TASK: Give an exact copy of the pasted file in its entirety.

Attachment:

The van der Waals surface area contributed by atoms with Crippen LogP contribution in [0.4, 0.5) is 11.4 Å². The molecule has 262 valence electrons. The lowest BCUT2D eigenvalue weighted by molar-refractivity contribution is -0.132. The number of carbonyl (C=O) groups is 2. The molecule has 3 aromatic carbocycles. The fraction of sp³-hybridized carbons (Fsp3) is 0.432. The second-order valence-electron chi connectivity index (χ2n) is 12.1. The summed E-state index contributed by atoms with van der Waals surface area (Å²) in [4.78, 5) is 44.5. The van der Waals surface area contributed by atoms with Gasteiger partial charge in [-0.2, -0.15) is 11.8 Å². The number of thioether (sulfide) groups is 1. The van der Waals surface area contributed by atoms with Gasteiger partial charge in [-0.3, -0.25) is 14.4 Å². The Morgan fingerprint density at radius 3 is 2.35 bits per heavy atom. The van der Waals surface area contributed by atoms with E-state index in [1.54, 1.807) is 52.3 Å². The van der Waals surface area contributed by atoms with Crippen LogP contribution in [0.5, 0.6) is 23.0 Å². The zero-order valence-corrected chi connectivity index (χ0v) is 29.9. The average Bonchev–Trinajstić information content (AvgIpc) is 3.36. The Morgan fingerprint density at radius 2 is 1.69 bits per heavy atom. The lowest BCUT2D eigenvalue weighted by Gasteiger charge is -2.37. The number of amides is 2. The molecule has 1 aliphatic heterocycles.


The van der Waals surface area contributed by atoms with Crippen LogP contribution in [0.4, 0.5) is 11.4 Å². The molecule has 262 valence electrons. The lowest BCUT2D eigenvalue weighted by molar-refractivity contribution is -0.132. The number of carbonyl (C=O) groups is 2. The molecule has 3 aromatic carbocycles. The fraction of sp³-hybridized carbons (Fsp3) is 0.432. The second-order valence-electron chi connectivity index (χ2n) is 12.1. The summed E-state index contributed by atoms with van der Waals surface area (Å²) in [4.78, 5) is 44.5. The van der Waals surface area contributed by atoms with Gasteiger partial charge in [-0.2, -0.15) is 11.8 Å². The number of thioether (sulfide) groups is 1. The van der Waals surface area contributed by atoms with Gasteiger partial charge in [-0.3, -0.25) is 14.4 Å². The Morgan fingerprint density at radius 3 is 2.35 bits per heavy atom. The van der Waals surface area contributed by atoms with E-state index in [1.54, 1.807) is 52.3 Å². The van der Waals surface area contributed by atoms with Crippen LogP contribution in [0.5, 0.6) is 23.0 Å². The zero-order valence-corrected chi connectivity index (χ0v) is 29.9. The average Bonchev–Trinajstić information content (AvgIpc) is 3.36. The Morgan fingerprint density at radius 2 is 1.69 bits per heavy atom. The lowest BCUT2D eigenvalue weighted by Gasteiger charge is -2.37. The number of amides is 2. The molecule has 1 aliphatic heterocycles.